Stripes can be a fun, fairly easy way to add some variation of color to a knitting project. These twenty knitting patterns/projects feature stripes, but not plain-jane single-size, horizontal stripes. Stripes in varying widths, colors, or in smaller accent areas.
I got my first tattoo last year, but I have been obsessed with them since I was a teenager. I’m currently working on designing a Doctor Who themed sleeve (a tattoo that covers my arm)… I don’t know if you knew I was such a big Whovian.
I thought tattoos would be a good source of inspiration for knitting because tattoos can be so artistic and they’re worn on the skin! You can do a lot more with color and lines using a tattoo needle than you can with knitting needles, but with a little imagination these tattoos can be the start of a great new knitting project! Click through to the board to read some of my ideas for translating these tattoos into great knitting projects.
Because I need a bit of inspiration now and again and I know many of you that follow me (knitters, crocheters, designers, and general makers) also like a bit of inspiration, I thought I’d start to post regularly about what’s inspiring me at the moment.
If you follow me on Instagram, you may have seen the start of a new swatch for a new design I’m conjuring up (above).
This design was inspired by a cup that my friend Carly painted at one of those paint-your-own-pottery.
She was inspired by this Anthropologie teacup:
For some reason, the design of the teacup stuck in my head and last week I started charting out what I remembered it to look like in my head. After finding a picture of the teacup, I realized what I remembered was nothing like the teacup except for the primary colors.
It got me wondering what other teacup designs might make for cute colorwork patterns… and I put together this Pinterest board! I hope you find something that inspires your next project!
Wow – I thought I’d never finish knitting this hooded, short-sleeved sweater!
I started knitting the Kelso sweater in May, so it took almost 6 months to complete. Now that I say that out loud, I’m surprised I knit my first sweater in less than a year.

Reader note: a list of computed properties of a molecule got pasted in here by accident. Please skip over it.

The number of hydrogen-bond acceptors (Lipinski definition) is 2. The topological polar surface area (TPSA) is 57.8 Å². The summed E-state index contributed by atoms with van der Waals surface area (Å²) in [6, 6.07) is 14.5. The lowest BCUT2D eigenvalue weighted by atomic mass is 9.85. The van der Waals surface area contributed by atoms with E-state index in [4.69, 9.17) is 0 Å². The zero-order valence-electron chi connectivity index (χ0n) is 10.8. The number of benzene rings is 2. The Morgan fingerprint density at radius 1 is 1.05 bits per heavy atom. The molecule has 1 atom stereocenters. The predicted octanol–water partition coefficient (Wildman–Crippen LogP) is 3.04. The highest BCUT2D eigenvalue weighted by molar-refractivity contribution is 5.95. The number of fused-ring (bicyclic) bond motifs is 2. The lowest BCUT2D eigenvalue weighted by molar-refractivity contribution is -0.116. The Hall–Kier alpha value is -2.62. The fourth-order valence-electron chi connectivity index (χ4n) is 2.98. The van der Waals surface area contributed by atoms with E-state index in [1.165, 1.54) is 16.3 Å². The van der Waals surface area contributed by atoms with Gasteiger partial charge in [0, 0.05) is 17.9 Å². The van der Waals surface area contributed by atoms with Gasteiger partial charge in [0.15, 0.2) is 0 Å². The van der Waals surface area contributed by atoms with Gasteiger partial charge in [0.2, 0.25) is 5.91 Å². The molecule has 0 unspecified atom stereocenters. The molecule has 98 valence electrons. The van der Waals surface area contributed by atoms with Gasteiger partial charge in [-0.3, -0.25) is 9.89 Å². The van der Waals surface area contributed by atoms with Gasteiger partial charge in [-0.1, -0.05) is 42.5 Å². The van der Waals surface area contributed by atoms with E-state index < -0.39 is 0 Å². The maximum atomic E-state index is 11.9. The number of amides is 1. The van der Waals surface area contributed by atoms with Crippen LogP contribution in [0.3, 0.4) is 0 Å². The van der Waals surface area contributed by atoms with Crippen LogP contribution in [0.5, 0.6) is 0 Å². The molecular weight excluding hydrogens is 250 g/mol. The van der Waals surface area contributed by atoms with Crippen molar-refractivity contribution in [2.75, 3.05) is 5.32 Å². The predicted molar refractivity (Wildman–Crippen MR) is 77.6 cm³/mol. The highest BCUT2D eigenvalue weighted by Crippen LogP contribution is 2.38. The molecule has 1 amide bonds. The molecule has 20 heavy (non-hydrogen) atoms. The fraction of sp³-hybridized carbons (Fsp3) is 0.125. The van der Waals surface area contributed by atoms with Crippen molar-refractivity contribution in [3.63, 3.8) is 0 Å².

Knitting this was pretty fun. The lace panel in the middle uses the SAME pattern repeat every row (knit or purl), so it’s very easy to remember.
There is some seaming to do, which I was dreading because everyone talks about how awful seaming is, but I actually found it to be a bit fun to watch the mattress stitch zip up the sides of the sweater. I also learned how to do the kitchener stitch for the top of the hood!
I do wish that I’d knit a smaller size. I chose the 46″ size based on my bust size, adding 4″ for ease and it’s a bit swimmy in here. After reading Knit to Flatter and Knit Wear Love by Amy Herzog (the sweater queen, IMO), I now know that I should knit sweaters based on my upper torso size, adding darts where needed to increase sizing where things are a bit bigger. That would have meant making a 38″ instead of 46″ sweater.
The hoodie helps a lot to make this sweater look cute at a bigger size. Without it, it might just look like a big, frumpy shirt.
My only gripe with this pattern is that it called for 8 balls of yarn and I only needed 5.25 of them to finish the sweater at the size I chose. Maybe I knit weird but I swear I met gauge!
On to the yarn. I knit this using Knit Pick’s Palette. I absolutely LOVE the colors available in this yarn base. It’s 100% wool and 100% stinky when wet. Luckily the smell goes away after a bit, otherwise this sweater would be in the trash. I didn’t particularly love or hate knitting with the yarn, but it is a very nice match to this pattern.
Woohoo! Now I can cast on something else! Or perhaps I should finish that shawl… or sock.